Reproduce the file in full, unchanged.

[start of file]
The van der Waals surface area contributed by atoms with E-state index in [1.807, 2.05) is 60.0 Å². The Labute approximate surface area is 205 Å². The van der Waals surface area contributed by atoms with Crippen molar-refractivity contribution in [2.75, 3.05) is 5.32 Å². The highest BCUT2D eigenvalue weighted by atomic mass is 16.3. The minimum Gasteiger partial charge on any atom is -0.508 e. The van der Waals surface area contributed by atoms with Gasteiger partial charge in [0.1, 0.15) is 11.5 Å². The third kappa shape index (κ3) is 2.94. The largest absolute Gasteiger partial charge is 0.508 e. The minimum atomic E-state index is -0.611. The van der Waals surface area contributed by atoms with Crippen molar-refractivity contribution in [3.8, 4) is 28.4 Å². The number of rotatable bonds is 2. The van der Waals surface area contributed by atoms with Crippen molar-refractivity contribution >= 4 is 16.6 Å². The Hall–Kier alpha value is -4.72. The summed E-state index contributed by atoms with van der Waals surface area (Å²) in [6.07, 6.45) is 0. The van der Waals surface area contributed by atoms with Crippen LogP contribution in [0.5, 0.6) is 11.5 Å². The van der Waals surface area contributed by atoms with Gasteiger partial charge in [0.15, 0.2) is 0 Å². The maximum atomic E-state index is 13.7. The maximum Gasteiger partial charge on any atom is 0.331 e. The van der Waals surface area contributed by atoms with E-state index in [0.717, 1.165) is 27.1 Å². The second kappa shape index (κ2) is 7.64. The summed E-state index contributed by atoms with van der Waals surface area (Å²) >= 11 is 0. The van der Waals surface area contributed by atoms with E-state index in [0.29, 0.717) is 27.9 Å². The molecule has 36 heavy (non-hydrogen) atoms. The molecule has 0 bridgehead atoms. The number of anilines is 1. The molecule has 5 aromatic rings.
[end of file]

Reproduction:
The van der Waals surface area contributed by atoms with E-state index in [1.807, 2.05) is 60.0 Å². The Labute approximate surface area is 205 Å². The van der Waals surface area contributed by atoms with Crippen molar-refractivity contribution in [2.75, 3.05) is 5.32 Å². The highest BCUT2D eigenvalue weighted by atomic mass is 16.3. The minimum Gasteiger partial charge on any atom is -0.508 e. The van der Waals surface area contributed by atoms with Gasteiger partial charge in [0.1, 0.15) is 11.5 Å². The third kappa shape index (κ3) is 2.94. The largest absolute Gasteiger partial charge is 0.508 e. The minimum atomic E-state index is -0.611. The van der Waals surface area contributed by atoms with Crippen molar-refractivity contribution in [3.8, 4) is 28.4 Å². The number of rotatable bonds is 2. The van der Waals surface area contributed by atoms with Crippen molar-refractivity contribution >= 4 is 16.6 Å². The Hall–Kier alpha value is -4.72. The summed E-state index contributed by atoms with van der Waals surface area (Å²) in [6.07, 6.45) is 0. The van der Waals surface area contributed by atoms with Crippen LogP contribution in [0.5, 0.6) is 11.5 Å². The van der Waals surface area contributed by atoms with Gasteiger partial charge in [0.15, 0.2) is 0 Å². The maximum atomic E-state index is 13.7. The maximum Gasteiger partial charge on any atom is 0.331 e. The van der Waals surface area contributed by atoms with E-state index in [0.717, 1.165) is 27.1 Å². The second kappa shape index (κ2) is 7.64. The summed E-state index contributed by atoms with van der Waals surface area (Å²) >= 11 is 0. The van der Waals surface area contributed by atoms with E-state index in [0.29, 0.717) is 27.9 Å². The molecule has 36 heavy (non-hydrogen) atoms. The molecule has 0 bridgehead atoms. The number of anilines is 1. The molecule has 5 aromatic rings.